By GYNNIE KERO
Papua New Guinea cocoa has reached a market in Spain.
Very soon, cocoa products are expected to hit the Australian market, a local food manufacturing firm says.
Paradise Foods Ltd (PFL), through its Queen Emma Chocolate Company, has sent 10 tonnes of cocoa mass to Spain recently.
Chief executive officer Michael Shields said: “We are very much in negotiation for our cocoa powder into Australia, which is very important.
“Once those customers come through, we will see a big take up in our products.”
This week, Queen Emma Chocolate Company launched its new amazing-looking and tasting chocolate range.
In 2012, Paradise Foods embarked on its expansion into becoming a downstream processor of cocoa beans under the Queen Emma Brand. It has been a great opportunity to create a value-added product of cocoa, create employment and skill development for Papua New Guineans, and also support rural farmers through premium cocoa purchases.
The Queen Emma Chocolate brand name was chosen to pay homage to Emma Coe, a Samoan by origin, who settled in Kokopo, East New Britain.
She acquired land from surrounding village chiefs and established large cocoa and coconut plantations.
With her brother-in-law Richard Parkinson, Emma Coe planted the first cocoa tree on her estate in Kokopo in 1884.
She became a well-known trader and was affectionately known as “Queen Emma of the South Seas”.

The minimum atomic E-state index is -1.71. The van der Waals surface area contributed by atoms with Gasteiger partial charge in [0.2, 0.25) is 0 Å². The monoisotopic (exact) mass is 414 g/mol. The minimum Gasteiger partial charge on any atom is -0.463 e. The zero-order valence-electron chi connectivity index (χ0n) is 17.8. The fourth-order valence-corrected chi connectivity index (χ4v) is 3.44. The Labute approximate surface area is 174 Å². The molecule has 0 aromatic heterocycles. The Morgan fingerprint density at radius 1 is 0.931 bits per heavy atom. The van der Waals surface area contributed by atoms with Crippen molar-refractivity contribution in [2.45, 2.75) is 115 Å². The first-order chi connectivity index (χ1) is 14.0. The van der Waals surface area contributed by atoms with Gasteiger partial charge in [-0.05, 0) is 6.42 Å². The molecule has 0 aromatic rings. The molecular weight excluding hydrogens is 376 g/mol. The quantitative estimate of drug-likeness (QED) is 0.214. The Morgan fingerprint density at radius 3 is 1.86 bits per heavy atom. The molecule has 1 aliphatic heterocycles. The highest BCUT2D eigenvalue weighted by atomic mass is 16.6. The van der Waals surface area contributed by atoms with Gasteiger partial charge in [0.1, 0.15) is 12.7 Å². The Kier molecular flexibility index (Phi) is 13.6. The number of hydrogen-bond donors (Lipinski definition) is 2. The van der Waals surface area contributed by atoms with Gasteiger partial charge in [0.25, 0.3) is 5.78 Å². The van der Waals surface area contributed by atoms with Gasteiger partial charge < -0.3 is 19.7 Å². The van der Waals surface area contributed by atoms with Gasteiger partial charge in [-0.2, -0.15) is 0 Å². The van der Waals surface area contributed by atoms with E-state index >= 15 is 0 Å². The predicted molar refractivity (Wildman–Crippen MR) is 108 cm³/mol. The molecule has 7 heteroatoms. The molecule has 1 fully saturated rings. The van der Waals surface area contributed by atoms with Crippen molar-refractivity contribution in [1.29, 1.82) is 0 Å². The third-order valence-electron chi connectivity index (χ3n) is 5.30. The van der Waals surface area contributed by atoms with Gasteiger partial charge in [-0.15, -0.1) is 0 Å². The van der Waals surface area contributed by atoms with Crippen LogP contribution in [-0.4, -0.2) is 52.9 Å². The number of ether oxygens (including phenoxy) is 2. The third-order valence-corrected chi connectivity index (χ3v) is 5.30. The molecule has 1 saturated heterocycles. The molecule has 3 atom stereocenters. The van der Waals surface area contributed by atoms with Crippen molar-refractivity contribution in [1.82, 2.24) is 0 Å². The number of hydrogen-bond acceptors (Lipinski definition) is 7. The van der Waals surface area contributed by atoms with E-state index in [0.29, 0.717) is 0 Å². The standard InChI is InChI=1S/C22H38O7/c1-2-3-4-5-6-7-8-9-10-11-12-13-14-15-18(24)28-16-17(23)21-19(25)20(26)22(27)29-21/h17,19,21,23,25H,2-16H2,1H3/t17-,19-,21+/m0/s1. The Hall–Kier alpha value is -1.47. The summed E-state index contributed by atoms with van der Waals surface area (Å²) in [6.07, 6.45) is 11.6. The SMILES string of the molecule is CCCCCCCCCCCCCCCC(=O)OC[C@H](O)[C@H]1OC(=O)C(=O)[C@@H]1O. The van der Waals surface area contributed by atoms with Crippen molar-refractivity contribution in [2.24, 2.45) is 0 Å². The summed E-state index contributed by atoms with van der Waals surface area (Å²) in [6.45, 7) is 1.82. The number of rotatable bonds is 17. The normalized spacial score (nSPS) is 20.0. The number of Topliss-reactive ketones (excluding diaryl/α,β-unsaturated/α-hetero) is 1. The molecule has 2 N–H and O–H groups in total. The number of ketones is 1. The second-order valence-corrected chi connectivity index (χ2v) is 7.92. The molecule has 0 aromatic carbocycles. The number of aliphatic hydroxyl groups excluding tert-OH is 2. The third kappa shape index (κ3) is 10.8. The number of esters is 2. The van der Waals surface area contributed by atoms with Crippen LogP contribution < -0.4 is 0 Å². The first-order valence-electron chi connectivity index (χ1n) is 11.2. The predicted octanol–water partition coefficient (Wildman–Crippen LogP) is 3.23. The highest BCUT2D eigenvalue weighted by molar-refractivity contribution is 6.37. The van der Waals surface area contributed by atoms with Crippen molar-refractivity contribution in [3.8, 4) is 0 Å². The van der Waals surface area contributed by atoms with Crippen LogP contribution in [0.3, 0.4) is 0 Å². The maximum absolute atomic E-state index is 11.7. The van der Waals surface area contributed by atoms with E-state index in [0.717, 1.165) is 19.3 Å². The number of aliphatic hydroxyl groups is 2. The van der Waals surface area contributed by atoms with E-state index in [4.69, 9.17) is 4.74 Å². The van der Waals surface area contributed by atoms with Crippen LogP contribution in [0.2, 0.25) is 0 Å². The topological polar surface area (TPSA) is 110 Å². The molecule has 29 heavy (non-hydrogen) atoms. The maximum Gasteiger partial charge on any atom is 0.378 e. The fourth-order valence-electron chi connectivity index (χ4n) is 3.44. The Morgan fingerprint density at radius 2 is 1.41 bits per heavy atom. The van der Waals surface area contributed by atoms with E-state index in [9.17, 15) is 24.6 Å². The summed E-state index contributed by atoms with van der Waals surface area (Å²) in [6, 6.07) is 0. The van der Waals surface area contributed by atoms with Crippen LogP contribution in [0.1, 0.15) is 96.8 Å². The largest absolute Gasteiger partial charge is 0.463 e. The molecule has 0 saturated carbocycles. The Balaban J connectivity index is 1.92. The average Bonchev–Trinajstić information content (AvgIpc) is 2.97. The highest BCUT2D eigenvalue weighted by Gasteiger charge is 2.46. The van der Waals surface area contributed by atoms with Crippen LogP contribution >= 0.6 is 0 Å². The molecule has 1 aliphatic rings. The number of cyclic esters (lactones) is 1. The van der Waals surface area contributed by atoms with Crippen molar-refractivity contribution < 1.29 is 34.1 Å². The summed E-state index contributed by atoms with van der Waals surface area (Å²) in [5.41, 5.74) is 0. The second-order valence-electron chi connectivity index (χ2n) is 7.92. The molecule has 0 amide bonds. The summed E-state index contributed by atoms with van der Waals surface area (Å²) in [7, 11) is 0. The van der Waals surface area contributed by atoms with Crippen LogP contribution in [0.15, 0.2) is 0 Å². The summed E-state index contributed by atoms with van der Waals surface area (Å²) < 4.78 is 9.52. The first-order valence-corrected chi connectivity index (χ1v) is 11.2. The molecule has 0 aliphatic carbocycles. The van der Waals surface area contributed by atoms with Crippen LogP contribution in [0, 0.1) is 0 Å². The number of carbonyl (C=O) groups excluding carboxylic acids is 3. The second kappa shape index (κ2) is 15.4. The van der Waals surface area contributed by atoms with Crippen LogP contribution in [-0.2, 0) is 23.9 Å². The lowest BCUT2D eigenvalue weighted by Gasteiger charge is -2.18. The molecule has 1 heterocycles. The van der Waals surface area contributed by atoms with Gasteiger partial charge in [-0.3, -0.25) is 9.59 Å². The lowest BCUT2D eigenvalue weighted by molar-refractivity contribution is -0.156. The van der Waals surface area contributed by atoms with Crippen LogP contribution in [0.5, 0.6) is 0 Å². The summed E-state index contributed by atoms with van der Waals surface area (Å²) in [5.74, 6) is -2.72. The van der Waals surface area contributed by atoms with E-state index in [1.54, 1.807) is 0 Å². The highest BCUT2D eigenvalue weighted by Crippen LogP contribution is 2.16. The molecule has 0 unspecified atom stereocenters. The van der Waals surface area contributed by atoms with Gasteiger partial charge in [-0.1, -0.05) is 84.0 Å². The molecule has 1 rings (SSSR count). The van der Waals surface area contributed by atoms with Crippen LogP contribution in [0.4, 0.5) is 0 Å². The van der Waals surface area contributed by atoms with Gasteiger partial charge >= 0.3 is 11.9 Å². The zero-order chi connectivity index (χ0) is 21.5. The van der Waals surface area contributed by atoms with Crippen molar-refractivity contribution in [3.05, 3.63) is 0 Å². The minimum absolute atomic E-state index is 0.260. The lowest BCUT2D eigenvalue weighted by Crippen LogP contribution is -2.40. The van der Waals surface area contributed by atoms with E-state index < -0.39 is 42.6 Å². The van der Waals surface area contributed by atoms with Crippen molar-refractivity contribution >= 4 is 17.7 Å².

Commenting on its customer base, Shields said: “About 200 customers, many more customers when sold into shops.
“The chocolates are sold in all high-end retail shops like RH, Food World Waterfront, duty-free shops at the airport at this stage.
“There are 2000 suppliers of cocoa right across the country: Bougainville, Kokoda, Milne Bay.
“We try to get as much as we can.”
PNG cocoa has been marred by incorrect fermentation and smoke taint due to poor management of wood-fired dryers, which greatly affects quality.
Efforts by the Australian Centre for International Agriculture Research (Aciar), Pacific Horticulture Agriculture Market Access (Phama) and World Vision, who are working in conjunction with Cocoa Board PNG in a number of projects, helped improved the quality of the cocoa.
Queen Emma Chocolate Company & Paradise Spices general manager Karina Makori said: “Improved quality will open up new markets for growers, providing they can consistently produce the same flavour profile beans and providing they have a rudimentary understanding of the cocoa market on a global scale.”
She said activities such as the Cocoa of Excellence Show and Chocolate Festival held annually had incentivised growers to improve their post-harvest practices.
“We are proud to have on our grower listing to date at just over 2000 small holders, who are either individuals or part of the four cooperatives we work with,” Makori said.
“In recent years, Queen Emma has been privileged to participate in the annual Bougainville Chocolate Festival and Cocoa Warwagira.
“It has been notable that at these festivals, numerous awards have been received by growers who supply Queen Emma Chocolate.
“Among those are the Lower Watut Cooperative (Morobe), whose cocoa won an award in the Paris Cocoa Salon Du in 2016.
“These awards highlight the commitment of these growers to produce quality cocoa.
“We will continue to work with our growers to seek appropriate training and resources required for the continuous production of quality cocoa.”
According to the Cocoa Board of PNG, the industry reported an increase in cocoa production to 44,000 tonnes last year.
The board was confident in achieving the target of 100,000 tonnes in 2025.
By GYNNIE KERO